I carried signs and even dressed funny for landmarks, but I never chained myself to a building to stop a wrecking ball. Besides, the idea of facing certain death for a cause seemed a lot more romantic a few years ago.

So who is right? If you believe the ideology, it is always the fundamentalists. But being right is being ostracized from society. You can’t be excommunicated by a holy hermit. I prefer to stay in society and in history. It is messy and compromising and everyday and and contradictory and flavorful. Authentic, in a word.



3 Responses to “Heresy and Apostasy”

  1. Dan Says:

    > I carried signs and even dressed funny for landmarks, but I never chained myself to a building to stop a wrecking ball.

    What, don’t feel like going the way of Richard Nickel?

  2. Jim Says:

    Thanks for some very wonderful essays. Your entries on “Facades” and “Heresy and Apostasy” both raise an interesting point–about the growing difficulty for preserves to operate in, for lack of a better term, the increasingly “gray” zone of preservation. In the early days of the movement things were essentially “black and white.” You either saved an important building or it was demolished. More often than not it was the latter case. Now, with greater public pressures for preservation, the solutions have become more varied and problematic, including facadisms and other compromises hammered out through the public process. Unfortunately, the result (as you note with the Westgate scenario in Oak Park) are disputes between people who really should be on the same side. These fights between the “holy hermits/ProvoPreserves” and those who are trying to craft more creative solutions are a very discouraging–and perhaps destructive–development for the preservation movement. While strict ideology may have its true believers, my fear is that we’ll simply return to the days of black and white solutions…where the losses greatly exceed the wins.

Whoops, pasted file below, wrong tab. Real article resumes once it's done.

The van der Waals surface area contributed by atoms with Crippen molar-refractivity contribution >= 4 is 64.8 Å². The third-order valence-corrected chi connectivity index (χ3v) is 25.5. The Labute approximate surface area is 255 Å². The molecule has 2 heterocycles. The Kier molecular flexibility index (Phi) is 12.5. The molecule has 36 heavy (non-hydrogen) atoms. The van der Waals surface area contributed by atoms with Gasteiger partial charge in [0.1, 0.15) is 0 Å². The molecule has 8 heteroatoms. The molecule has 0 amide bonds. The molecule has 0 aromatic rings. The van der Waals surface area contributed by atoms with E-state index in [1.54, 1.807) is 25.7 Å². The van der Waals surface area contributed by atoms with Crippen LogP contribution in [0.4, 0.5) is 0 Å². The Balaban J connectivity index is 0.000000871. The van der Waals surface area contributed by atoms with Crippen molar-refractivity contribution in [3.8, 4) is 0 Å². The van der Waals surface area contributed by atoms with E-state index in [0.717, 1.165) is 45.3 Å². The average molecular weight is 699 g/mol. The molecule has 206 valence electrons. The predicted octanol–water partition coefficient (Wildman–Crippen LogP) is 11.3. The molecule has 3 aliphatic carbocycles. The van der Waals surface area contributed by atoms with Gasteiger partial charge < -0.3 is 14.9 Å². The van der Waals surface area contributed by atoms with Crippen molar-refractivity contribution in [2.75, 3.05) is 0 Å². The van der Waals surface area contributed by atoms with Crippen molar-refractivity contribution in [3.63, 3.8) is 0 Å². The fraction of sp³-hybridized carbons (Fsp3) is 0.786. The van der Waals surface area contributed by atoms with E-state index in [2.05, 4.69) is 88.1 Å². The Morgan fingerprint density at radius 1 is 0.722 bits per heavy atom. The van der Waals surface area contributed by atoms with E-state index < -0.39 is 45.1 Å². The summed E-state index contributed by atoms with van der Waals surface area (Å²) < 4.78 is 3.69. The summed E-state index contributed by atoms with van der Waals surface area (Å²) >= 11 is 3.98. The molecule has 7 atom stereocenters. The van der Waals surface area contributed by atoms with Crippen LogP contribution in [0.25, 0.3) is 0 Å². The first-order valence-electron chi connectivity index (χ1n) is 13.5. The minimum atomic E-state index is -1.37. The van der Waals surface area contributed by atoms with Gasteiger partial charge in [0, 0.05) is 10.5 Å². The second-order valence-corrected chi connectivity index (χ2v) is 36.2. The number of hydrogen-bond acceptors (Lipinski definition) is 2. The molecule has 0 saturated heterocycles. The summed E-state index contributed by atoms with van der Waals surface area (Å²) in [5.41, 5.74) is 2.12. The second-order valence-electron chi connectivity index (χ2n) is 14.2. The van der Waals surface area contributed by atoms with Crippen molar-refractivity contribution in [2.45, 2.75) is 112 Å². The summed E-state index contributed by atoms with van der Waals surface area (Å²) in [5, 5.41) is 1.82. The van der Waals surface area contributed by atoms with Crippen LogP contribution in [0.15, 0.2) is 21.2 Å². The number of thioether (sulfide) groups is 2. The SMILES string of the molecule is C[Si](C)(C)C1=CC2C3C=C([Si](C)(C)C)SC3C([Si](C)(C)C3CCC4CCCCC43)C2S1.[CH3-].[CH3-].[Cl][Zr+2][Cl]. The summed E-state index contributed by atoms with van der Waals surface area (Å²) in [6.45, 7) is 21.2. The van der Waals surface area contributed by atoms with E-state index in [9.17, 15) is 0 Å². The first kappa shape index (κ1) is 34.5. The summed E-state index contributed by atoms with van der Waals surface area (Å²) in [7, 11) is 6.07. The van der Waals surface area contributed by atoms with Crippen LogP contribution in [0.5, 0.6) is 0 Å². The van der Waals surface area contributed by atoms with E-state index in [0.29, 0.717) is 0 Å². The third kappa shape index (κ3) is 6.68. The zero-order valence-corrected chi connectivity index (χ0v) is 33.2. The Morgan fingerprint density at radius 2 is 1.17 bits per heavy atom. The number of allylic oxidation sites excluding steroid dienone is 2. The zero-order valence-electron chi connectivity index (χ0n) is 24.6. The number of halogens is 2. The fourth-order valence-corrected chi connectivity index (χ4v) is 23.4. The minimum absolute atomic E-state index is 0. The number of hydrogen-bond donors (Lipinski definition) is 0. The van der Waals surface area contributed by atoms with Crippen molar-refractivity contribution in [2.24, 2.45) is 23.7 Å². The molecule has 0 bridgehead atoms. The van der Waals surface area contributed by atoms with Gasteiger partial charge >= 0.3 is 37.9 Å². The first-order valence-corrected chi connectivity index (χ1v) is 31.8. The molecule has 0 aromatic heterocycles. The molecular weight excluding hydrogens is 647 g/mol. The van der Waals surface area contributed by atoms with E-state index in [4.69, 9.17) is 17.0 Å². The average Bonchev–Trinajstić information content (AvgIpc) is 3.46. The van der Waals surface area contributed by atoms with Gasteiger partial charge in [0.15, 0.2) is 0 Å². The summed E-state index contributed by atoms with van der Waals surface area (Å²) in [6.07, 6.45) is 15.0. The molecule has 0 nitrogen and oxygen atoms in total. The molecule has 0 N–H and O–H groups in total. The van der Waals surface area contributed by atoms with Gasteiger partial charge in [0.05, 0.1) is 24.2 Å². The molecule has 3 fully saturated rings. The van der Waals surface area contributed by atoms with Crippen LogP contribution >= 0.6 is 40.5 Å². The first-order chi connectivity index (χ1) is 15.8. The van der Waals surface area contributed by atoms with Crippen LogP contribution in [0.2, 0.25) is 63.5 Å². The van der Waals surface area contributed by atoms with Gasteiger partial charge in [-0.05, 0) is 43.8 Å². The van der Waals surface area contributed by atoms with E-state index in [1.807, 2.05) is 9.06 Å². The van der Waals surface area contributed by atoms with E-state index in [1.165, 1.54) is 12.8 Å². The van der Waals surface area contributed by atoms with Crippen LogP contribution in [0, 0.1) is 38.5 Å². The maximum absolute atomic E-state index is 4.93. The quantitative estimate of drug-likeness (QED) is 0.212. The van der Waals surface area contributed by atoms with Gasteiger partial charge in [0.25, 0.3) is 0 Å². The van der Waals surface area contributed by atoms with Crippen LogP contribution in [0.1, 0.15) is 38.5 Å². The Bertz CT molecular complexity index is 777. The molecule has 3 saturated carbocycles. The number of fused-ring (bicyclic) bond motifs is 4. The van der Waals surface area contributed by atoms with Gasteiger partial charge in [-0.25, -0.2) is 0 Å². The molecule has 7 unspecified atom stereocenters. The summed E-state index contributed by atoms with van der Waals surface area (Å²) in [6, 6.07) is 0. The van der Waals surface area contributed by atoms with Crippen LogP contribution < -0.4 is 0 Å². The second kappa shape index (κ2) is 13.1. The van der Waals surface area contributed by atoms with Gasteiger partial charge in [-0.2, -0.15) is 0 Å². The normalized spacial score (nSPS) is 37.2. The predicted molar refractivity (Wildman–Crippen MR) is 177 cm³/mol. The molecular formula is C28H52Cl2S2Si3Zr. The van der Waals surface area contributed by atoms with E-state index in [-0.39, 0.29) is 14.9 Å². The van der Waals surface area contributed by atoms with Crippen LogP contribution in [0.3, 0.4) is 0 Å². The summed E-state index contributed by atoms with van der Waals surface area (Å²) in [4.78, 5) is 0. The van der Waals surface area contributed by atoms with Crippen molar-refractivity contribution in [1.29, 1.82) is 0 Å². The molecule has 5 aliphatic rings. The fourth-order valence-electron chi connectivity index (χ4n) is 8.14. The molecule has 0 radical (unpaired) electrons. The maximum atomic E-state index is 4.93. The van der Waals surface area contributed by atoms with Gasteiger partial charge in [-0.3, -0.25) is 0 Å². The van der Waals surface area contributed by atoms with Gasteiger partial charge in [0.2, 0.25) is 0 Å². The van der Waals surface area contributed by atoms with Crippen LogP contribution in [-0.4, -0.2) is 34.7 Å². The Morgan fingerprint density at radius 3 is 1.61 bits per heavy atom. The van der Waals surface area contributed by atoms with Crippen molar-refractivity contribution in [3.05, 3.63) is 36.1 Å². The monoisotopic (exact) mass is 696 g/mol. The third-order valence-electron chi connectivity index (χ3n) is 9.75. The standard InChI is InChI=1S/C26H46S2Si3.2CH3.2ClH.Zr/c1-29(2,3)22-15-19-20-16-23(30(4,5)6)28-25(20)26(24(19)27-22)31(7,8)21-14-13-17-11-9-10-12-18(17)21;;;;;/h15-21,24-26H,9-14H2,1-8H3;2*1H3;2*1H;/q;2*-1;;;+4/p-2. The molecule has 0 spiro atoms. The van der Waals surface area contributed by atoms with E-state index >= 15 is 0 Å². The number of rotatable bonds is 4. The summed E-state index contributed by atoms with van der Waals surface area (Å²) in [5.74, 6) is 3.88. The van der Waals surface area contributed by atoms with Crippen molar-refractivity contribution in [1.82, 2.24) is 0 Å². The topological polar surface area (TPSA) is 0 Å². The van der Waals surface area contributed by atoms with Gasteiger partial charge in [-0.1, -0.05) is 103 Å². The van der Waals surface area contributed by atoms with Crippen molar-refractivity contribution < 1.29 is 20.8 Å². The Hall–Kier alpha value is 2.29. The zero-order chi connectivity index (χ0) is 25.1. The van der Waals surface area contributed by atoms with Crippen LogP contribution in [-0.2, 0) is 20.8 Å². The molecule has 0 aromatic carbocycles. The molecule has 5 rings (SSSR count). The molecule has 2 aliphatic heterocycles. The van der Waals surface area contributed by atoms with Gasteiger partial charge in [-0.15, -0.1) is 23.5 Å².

3. Marty Hackl Says:

    Cool site Vince.

    I guess I’m the second “holy hermit” you alluded to (highlighted in bold). Nevertheless, it is an intersting site, where you can an insider’s look at the whole Preservation game.

    By the way, I only insinuated that you were in bed with Paul Coffee, your colleague at the Art Institute who aaquired the River Forest Women’s Club, and that you took advantage of your close ties with LPCI for the personal gain of your friend. I apologize, I should have made my accusation clearer.

    The word “Hermit” is interesting. I guess you thinks that because I am not part of his personal clique, that I must have no other friends or colleagues in the field.

    I know, Vince, your oganization (LPCI)has made it clear to me, and others, again and again — you’re the “professionals”, and we “amateurs” should stay out of your holy realm (to carry on your religious tone).

    Oh, and I’m sorry you keep getting beaten up! I’ll play a sad song for you on my violin.

    Marty Hackl